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Byron Shire
April 10, 2021

Unique Estates founder exploits customer contacts

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The former clients of luxury real estate agency Unique Estates would barely have noticed the emails from luxury boat and car hire companies dropping into their inboxes a few months ago.

It was only if they clicked on the ‘unsubscribe’ link at the bottom of the messages that they might have noticed that the words ‘Unique List – Nicky’ came up.

Even then, only a handful would have suspected that the Nicky in question was Nicolette Van Wijngaarden – Unique Estates’ former owner.

Despite pleading guilty to multiple counts of fraud over the company’s 2018 collapse, Nicolette Van Wijngaarden has been busy.

Under the name Nicky Crawley (Crawley is her husband’s surname, but not her legal name) the 44-year-old has been spruiking her skills to other businesses in the luxury sector.

In the case of two of these businesses, she used an extensive and valuable list of luxury client contacts that includes former customers from Unique Estates, some of whom may have lost tens of thousands as a result of her fraudulent activities.

‘Look, I have no issue with her trying to make a living, but I don’t think it’s right for her to use the contact details of people who were affected by the collapse,’ says former Unique Estates employee Simon Platt.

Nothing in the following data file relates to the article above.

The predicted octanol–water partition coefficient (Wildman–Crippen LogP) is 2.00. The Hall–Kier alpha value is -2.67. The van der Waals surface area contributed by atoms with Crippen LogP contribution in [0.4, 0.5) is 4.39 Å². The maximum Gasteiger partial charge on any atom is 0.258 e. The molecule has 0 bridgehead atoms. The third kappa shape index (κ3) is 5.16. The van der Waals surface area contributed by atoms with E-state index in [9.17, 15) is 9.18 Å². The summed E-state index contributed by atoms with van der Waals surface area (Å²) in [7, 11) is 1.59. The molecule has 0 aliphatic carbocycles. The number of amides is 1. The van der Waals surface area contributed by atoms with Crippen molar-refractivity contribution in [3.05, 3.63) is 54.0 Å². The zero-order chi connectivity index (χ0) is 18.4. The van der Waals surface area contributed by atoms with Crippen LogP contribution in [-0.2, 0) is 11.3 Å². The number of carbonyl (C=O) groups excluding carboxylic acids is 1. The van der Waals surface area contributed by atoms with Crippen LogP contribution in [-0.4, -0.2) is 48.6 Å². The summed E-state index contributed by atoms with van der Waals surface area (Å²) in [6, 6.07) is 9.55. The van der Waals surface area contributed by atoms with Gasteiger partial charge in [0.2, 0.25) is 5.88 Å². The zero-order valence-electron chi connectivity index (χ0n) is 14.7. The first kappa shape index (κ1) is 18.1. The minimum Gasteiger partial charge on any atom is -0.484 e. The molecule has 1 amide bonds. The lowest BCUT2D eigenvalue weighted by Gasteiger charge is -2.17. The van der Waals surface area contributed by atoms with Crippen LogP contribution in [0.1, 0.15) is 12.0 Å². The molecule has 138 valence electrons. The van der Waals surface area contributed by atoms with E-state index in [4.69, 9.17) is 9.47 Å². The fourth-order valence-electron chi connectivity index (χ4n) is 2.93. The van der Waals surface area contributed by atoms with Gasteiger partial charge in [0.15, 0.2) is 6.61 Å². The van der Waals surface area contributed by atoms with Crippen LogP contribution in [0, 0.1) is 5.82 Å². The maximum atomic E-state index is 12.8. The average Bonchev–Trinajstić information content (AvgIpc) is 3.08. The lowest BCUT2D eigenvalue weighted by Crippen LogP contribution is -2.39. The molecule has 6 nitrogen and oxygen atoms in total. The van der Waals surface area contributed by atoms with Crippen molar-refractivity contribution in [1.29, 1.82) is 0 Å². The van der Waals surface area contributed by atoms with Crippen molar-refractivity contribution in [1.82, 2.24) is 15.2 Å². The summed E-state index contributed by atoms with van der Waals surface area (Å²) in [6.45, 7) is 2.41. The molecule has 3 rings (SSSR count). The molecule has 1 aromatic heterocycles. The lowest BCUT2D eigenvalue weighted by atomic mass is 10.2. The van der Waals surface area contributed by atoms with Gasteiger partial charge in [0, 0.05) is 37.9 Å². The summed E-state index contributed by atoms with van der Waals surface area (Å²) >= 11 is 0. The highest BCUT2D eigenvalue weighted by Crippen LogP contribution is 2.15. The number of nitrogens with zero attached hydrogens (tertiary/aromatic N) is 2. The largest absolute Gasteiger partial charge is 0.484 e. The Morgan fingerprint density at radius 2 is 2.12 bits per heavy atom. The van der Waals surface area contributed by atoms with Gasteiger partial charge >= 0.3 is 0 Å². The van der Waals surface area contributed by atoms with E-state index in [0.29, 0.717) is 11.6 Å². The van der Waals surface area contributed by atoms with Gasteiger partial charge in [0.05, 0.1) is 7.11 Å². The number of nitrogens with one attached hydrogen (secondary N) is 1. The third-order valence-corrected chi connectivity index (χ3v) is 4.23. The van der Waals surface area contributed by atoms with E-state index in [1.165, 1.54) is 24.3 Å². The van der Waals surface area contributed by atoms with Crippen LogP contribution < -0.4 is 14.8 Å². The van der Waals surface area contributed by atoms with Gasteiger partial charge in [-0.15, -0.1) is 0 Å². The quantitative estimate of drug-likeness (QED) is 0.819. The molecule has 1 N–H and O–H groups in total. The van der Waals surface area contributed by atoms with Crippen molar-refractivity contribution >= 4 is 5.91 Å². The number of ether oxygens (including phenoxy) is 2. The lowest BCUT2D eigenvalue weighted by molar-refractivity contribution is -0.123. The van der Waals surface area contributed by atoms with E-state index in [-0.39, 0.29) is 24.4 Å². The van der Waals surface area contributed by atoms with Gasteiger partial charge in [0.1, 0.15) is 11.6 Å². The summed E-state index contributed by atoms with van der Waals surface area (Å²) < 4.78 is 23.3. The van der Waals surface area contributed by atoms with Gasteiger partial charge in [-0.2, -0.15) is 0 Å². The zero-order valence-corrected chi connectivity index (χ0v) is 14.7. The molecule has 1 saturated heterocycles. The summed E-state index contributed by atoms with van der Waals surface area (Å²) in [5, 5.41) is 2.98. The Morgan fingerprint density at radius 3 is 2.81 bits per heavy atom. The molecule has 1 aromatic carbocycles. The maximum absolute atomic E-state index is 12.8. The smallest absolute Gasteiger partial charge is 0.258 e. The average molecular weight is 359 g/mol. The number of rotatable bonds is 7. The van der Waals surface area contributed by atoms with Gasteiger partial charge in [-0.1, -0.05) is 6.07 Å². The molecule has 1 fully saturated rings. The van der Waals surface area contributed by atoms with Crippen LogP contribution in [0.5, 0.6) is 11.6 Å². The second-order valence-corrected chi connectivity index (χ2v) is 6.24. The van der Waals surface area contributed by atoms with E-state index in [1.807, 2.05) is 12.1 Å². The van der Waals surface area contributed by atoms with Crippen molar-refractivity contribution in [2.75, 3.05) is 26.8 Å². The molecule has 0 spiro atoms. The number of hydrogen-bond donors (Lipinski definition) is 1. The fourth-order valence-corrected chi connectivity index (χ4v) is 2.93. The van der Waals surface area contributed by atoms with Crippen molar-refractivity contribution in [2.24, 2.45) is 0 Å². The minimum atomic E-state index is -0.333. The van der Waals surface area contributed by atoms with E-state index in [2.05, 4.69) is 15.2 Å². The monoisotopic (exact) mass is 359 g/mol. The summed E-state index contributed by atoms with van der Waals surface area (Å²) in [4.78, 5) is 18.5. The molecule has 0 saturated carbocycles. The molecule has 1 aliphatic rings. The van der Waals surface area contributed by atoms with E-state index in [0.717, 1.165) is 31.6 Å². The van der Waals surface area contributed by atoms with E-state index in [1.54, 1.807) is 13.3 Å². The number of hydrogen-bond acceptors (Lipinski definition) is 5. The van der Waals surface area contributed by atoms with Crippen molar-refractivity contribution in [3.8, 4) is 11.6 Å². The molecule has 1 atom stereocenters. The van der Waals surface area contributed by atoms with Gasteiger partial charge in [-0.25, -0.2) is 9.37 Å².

Valuable database 

‘That database of contacts is pretty valuable, and I just don’t think it’s right for her to make money from that after what happened.’

Ms Van Wijngaarden made contact with one of the businesses, luxury car experience company Prancing Horse, through the Luxury Network – a network of luxury businesses that holds regular industry networking events.

Prancing Horse declined to go on the record when contacted by The Echo, as did the Luxury Network’s director.

However, The Echo understands that Ms Van Wijngaarden – using the name Nicky Crawley – did not inform Prancing Horse about the fraud charges she was facing when spruiking her services, nor her connection to Unique Estates.

It is understood that her database of contacts was a key selling point for the company in bringing Ms Van Wijngaarden on board.

It is also understood that when the company was eventually made aware of Ms Van Wijngaarden’s chequered history – though not by the woman herself – they immediately stopped using her services. 

Another business, Luxury Boat Syndicates, also hired Ms Van Wijngaarden.

Former clients of Unique Estates have received at least one promotional email from this business.

Furthermore, until recently, the LinkedIn page for ‘Nicky Crawley’ listed her occupation as ‘Head of Sales and Client Relations’ at Luxury Boat Syndicates.

This LinkedIn page was taken down over the weekend after the company was contacted by The Echo. 

Neither the company nor Ms Van Wijngaarden returned The Echo’s phone calls.

Real estate trust fraud of $3.69m

Ms Van Wijngaarden’s is the largest case of real estate trust fraud in NSW history, with $3.69m taken.

Before its collapse, the company represented a raft of well-off clients, including actor Chris Hemsworth.

The Echo understands that those who lost money in the collapse have received around half of what they were owed via a public compensation fund.

Ms Van Wijngaarden is due to be sentenced in the NSW District Court on September 20.


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